From Gerald R. Lucas
< Odyssey‎ | Books(Redirected from Odysseus and the Poet)

Odysseus and the Poet

I’ve recently been thinking about rhetoric, memory, and poetry and how they are interrelated. Along with the Odyssey, I have been reading Plato’s dialogues Gorgias and Phaedrus. The dialogues discuss rhetoric as being a “knack” used for persuasion that does not necessarily have anything to do with Truth. Now, it seems to me, that if poetry were put into the equation, and Plato’s metaphysical memory, then Homer seems to embody the, what Plato ambiguously calls, “true rhetorician.”

William-Adolphe Bouguereau, Homer and His Guide, 1874

A passage in the Odyssey, Book VIII starts these musings:

The passage describes the entrance of Demodocus, the rhapsode, or singer of poetry. Demodokos, whose name means “esteemed by the people,” has given his earthly sight in payment for his soul’s vision of truth. This idea is fascinating to me and relates the burden of truth on those who can reach it. Compare, as Hexter begins to do,[2] the blind Demodokos with Milton, Beethoven, Keats, and — might I suggest — Stephen Hawking; these are some of the world’s greatest artists — all of them had some sort of infirmity that either the result, as in the quotation above, of their vision of the Truth, or their infirmity gave them the ability to touch the mind of God. Odysseus later states:

Indeed, the poet is the one who attempts to translate the ineffable. I am reminded of a scene in Robert Zemeckis’ film Contact, where Arroway is floating before the indescribable brilliance of a galaxy that is deafening in its silence; with tears in her eyes, she states: “They should have sent a poet.” It is the poet, as Dante depicts in La commedia, that can attempt to relate standing in the presence of God, but even he falls short.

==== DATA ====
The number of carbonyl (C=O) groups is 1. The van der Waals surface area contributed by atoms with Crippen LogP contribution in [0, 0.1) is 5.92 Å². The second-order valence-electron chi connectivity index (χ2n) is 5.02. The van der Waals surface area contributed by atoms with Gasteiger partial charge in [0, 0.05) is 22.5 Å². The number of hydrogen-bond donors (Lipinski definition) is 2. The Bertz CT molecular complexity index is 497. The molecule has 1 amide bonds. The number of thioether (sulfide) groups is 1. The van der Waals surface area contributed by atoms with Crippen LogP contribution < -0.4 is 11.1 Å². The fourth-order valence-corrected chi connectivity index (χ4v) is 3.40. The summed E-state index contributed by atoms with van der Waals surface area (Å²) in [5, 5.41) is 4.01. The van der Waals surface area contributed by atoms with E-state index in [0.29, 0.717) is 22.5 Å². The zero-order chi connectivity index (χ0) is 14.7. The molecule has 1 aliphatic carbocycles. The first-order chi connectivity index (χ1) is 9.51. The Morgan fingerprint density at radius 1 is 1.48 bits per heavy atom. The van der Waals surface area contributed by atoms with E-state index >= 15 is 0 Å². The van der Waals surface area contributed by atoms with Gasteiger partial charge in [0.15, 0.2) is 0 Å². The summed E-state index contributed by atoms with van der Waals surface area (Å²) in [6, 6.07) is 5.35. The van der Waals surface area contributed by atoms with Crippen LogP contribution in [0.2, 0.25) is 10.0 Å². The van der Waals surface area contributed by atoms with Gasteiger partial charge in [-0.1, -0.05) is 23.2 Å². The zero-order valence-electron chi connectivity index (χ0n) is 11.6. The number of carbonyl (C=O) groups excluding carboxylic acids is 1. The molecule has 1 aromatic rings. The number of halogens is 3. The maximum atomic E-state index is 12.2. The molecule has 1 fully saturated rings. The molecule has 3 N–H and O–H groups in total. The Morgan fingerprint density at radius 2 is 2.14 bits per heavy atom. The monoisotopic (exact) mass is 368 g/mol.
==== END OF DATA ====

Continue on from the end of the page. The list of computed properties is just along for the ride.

Arjuna, the hero in the Indian epic the Bhagavad-Gita, asks Vishnu’s avatar Krishna for a glimpse of his true form. The god answers that even a glimpse of the tiniest part would be enough to burn the body of the warrior. We humans are, unfortunately, limited by our senses and our small minds. Yet, the poet — one who has glimpsed a manifestation of the Truth — may be humanity’s best interlocutor to the truth.

Ditlev Blunck, Odysseus on the Island of Calypso, 1830

Whether s/he climbs the latter of love to Beauty, or whether her/his soul’s memory is so keen that it still retains a greater amount of the Truth, the poet must have a contact or connection with a greater truth in order to be a true poet / artist / philosopher and not just a speaker of nice words. The poet is the thinker — s/he is the one that educates and the starter of paradigms. Look at Jesus, Mohammed, Buddha, Homer — are the artist and the philosopher and the teacher just synonyms? Yet, it seems often, that these great artists invent these visions of the truth, but that these visions only work for them ultimately. Their truths are theirs alone. If we, as thoughtful human beings, can use parts of their philosophies to lead us to the answers, then great. But, as the Buddha (and postmodernism) said, we are all on our own unique paths, and we all must discover our own upayas, or vehicles, to the truth. There is, it seems, a Truth, but many paths to getting there.

So how does Homer fit into this? The poet, once again, helps us explore or own thoughts and introduces to others. Poetry, whether it takes the form of a symphony, a movie, an epic, a painting, a novel, or a physics theory, leads us to new perspectives, new wonders, and ever-expanding ideas. The Odyssey, like today’s epics, is a search for home. I am reminded of another powerful image from Contact. The beginning sequence, where the camera begins in earth’s orbit and slowly begins pulling away from the center of our universe, represents this quest for home — for a place in the universe. As the camera travels through the solar system, the transmissions of humanity follow it. The signals get weaker the farther the camera travels. With ever-greater speed, we travel through nebulae, close to stars, through brilliant gasses, across galaxies, and eventually out of the eye of a child. This universe, so vast in its ostensible eternity, can be held in the imagination — the eye — of a child. Perhaps, while we venture out into space, we will find we only need to look inside? Where is your home, Odysseus?


  1. 8.67–70
  2. Hexter, Ralph (1993). A Guide to The Odyssey: A Commentary on the English Translation of Robert Fitzgerald. New York: Vintage. pp. 104, 105.
  3. 8.512–514